Estate GuideliNEs

To highlight a few responsibilities:

  • The Estate is a great place to enjoy but it is also a working environment so please exercise your access rights responsibly and be aware of other land users and land management requirements.
  • Please obey any signs you see a closed road will be for good reason such as tree felling or an activity that puts you at risk.
  • Please only use roads, paths, gates and stiles provided, please do not stray into woods and fields and where necessary close gates after use.
  • Dogs are very welcome on the Estate but please keep them on a leash at all times. please pick up your dog's waste -there is a dog litter bin located by the Laird's Dyke.
  • Please respect the privacy of the residents on the Estate - the Estate is not a through road and vehicular access is restricted only to authorised vehicles.
  • Motorbikes, scramblers and off-road vehicles are not permitted on the Estate. If you have any questions or queries please contact the Estate office on 01475 521 656 

You can download this map.

If using a computer, right click on the map and choose the download/save image option. 
If using a tablet or phone, press and hold on the map and use the download/save image option.

Ardgowan Estate Map


We have three recommended nature trails at Ardgowan, which allow visitors to explore the vast majority of the Policies at their own leisure, taking in the sights of historical and horticultural note along the way. See map above for trails.

The Coastal Trail

With treated surfaces, this trail is part of the newly extended National Route 753 from Lunderston Bay to the Kip Villiage. It is ideally suited to cyclists, walkers, wheelchair users and horse riders wishing to take a more scenic route down the coast. Look out for the remains of the American Gardens and the old summerhouse by the Laird’s Dyke causeway.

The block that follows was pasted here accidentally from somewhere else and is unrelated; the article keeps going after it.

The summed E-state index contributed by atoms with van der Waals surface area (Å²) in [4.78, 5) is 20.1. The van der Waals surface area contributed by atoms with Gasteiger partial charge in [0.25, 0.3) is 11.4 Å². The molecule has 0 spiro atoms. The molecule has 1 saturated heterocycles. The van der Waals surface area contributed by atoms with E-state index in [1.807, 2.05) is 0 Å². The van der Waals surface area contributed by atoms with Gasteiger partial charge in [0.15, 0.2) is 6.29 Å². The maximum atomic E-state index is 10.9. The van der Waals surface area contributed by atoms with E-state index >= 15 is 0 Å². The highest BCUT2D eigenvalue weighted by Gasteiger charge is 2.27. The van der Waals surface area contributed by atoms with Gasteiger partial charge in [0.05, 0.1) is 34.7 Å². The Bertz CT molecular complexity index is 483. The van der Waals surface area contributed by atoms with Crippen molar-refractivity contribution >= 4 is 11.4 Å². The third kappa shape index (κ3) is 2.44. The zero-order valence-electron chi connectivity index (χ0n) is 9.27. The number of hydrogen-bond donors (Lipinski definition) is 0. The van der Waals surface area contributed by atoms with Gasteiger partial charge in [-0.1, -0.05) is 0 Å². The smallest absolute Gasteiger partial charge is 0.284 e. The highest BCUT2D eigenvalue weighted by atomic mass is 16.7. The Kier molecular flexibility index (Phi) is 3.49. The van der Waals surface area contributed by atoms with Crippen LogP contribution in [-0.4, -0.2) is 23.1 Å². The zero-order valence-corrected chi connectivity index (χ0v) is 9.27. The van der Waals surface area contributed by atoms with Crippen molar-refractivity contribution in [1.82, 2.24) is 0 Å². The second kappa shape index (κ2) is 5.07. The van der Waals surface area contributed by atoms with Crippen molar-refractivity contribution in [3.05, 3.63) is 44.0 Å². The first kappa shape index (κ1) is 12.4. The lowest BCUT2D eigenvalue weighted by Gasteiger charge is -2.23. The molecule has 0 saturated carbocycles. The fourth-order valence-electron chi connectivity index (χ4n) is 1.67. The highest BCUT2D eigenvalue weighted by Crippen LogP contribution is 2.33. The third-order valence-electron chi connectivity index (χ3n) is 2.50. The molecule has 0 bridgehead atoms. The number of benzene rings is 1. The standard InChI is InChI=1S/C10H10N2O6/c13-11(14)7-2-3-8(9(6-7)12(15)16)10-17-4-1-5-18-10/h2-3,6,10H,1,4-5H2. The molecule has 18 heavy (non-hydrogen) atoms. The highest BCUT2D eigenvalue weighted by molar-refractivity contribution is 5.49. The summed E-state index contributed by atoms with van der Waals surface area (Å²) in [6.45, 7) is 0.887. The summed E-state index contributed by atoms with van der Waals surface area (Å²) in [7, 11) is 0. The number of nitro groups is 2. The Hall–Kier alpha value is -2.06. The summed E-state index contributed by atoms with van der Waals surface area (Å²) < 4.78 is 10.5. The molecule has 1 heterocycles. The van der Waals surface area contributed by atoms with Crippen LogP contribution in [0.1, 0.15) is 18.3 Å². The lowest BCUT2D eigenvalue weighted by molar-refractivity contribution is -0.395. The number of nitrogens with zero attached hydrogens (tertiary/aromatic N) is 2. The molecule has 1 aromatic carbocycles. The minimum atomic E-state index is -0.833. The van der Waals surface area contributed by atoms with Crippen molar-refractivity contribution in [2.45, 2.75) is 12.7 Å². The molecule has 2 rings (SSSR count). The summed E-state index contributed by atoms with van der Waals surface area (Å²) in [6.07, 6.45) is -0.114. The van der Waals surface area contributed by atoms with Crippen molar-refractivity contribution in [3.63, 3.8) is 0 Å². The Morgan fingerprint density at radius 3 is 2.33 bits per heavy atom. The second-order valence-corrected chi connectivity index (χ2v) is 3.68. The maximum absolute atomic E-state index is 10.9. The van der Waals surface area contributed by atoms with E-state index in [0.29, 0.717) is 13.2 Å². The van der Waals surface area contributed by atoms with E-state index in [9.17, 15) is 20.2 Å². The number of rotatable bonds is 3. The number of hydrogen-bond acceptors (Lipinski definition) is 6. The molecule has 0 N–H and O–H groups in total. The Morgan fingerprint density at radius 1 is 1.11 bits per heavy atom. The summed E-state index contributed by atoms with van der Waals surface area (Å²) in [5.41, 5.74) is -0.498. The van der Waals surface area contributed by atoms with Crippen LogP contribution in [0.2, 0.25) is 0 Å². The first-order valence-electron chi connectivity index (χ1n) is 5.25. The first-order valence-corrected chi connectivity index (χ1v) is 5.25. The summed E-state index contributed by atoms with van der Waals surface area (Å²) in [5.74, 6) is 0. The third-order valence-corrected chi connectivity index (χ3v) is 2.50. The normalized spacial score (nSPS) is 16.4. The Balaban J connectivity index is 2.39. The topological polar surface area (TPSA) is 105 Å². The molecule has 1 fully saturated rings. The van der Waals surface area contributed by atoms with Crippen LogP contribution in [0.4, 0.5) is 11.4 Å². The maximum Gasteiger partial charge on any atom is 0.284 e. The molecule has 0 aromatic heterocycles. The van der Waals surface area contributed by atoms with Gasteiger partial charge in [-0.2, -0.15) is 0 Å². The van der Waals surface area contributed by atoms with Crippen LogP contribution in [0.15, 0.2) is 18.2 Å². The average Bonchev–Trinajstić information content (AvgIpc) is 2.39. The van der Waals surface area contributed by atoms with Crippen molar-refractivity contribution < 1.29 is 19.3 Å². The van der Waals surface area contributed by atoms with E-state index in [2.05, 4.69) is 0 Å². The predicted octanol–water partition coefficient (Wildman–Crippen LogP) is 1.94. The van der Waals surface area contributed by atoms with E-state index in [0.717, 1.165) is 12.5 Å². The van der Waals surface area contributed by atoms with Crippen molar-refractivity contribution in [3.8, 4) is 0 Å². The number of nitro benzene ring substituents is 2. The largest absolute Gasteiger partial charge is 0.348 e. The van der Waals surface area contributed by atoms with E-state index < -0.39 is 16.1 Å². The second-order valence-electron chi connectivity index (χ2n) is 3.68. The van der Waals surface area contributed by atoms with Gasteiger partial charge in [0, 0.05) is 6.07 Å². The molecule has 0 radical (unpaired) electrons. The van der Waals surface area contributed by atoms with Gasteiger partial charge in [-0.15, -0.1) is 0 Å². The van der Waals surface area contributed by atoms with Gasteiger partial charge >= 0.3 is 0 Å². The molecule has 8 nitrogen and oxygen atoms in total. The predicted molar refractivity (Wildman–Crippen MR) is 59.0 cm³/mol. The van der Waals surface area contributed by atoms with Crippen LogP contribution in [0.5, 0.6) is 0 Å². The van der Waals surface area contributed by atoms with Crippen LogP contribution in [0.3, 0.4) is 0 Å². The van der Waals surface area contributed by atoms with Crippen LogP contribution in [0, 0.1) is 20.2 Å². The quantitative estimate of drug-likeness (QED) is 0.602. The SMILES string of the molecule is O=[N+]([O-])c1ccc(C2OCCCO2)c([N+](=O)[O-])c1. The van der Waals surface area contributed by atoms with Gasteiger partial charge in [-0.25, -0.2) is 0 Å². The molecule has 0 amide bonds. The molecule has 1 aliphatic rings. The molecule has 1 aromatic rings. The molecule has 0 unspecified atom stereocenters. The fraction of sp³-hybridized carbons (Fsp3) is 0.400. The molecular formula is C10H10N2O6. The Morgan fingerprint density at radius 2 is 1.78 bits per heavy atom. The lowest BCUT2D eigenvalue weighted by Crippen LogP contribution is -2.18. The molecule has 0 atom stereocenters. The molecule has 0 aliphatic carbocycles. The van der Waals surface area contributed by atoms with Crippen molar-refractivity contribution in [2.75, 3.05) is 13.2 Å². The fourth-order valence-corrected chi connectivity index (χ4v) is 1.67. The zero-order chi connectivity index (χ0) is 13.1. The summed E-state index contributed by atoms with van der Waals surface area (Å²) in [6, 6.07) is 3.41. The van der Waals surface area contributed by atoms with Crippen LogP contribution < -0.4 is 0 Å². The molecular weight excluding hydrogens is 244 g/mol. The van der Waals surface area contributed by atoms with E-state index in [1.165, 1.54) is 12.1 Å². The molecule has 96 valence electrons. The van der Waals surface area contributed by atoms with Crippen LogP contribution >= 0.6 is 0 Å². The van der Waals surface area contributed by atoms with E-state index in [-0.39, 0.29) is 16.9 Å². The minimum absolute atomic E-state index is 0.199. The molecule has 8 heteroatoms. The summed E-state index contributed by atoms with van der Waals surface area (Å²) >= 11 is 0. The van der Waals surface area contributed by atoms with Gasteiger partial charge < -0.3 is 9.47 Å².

Solid red line on map below
Approximately 3 miles.
Allow 1 hour 10 minutes.


Launched to celebrate the Queen's Diamond jubilee, the blue trail is for the more adventurous
 requiring stout footwear to navigate the muddy tracks. Starting at the south end of the Estate, the trail takes in the Stables, the remains of the walled garden and the Japanese Garden on the bank as well as the best views of the castle ruin.

Dotted blue line on map below
Approximately 1.1 mile.
Allow 40 minutes.


Launched to celebrate the Queen's Diamond Jubilee, the white trail is more forgiving on the feet, mainly following the tarmac drives on the Estate. This trail follows the old Waulkmill Road (the original castle approach) to the Eastern gateway and up the main drive affording the best views of the parkland and the house.

Dotted white line on map below
Approximately 1.3 miles.
Allow 50 minutes.



View our Tour page


View the History page

A luxurious stay at ARDGOWAN

View our Stay page